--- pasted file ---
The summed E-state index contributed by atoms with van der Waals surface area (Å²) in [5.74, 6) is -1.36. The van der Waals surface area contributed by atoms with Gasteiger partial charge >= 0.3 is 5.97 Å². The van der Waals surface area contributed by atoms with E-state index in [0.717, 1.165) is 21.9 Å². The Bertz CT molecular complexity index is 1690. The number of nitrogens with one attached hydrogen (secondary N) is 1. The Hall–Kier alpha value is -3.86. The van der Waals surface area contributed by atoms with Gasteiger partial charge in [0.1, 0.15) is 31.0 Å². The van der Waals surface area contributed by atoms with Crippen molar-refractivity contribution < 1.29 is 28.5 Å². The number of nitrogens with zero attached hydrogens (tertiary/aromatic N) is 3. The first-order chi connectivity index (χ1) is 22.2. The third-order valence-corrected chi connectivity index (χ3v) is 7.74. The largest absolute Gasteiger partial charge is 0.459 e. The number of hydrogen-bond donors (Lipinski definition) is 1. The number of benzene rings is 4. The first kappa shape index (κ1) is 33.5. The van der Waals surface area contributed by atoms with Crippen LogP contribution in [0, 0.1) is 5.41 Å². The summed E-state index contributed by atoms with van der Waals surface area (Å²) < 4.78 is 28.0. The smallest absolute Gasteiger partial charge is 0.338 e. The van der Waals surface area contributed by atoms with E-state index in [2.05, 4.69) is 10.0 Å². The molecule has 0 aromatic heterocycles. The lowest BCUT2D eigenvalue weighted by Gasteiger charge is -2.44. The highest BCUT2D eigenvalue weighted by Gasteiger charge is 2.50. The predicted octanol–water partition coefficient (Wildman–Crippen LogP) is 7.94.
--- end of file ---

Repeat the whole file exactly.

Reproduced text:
The summed E-state index contributed by atoms with van der Waals surface area (Å²) in [5.74, 6) is -1.36. The van der Waals surface area contributed by atoms with Gasteiger partial charge >= 0.3 is 5.97 Å². The van der Waals surface area contributed by atoms with E-state index in [0.717, 1.165) is 21.9 Å². The Bertz CT molecular complexity index is 1690. The number of nitrogens with one attached hydrogen (secondary N) is 1. The Hall–Kier alpha value is -3.86. The van der Waals surface area contributed by atoms with Gasteiger partial charge in [0.1, 0.15) is 31.0 Å². The van der Waals surface area contributed by atoms with Crippen molar-refractivity contribution < 1.29 is 28.5 Å². The number of nitrogens with zero attached hydrogens (tertiary/aromatic N) is 3. The first-order chi connectivity index (χ1) is 22.2. The third-order valence-corrected chi connectivity index (χ3v) is 7.74. The largest absolute Gasteiger partial charge is 0.459 e. The number of hydrogen-bond donors (Lipinski definition) is 1. The number of benzene rings is 4. The first kappa shape index (κ1) is 33.5. The van der Waals surface area contributed by atoms with Crippen LogP contribution in [0, 0.1) is 5.41 Å². The summed E-state index contributed by atoms with van der Waals surface area (Å²) < 4.78 is 28.0. The smallest absolute Gasteiger partial charge is 0.338 e. The van der Waals surface area contributed by atoms with E-state index in [2.05, 4.69) is 10.0 Å². The molecule has 0 aromatic heterocycles. The lowest BCUT2D eigenvalue weighted by Gasteiger charge is -2.44. The highest BCUT2D eigenvalue weighted by Gasteiger charge is 2.50. The predicted octanol–water partition coefficient (Wildman–Crippen LogP) is 7.94.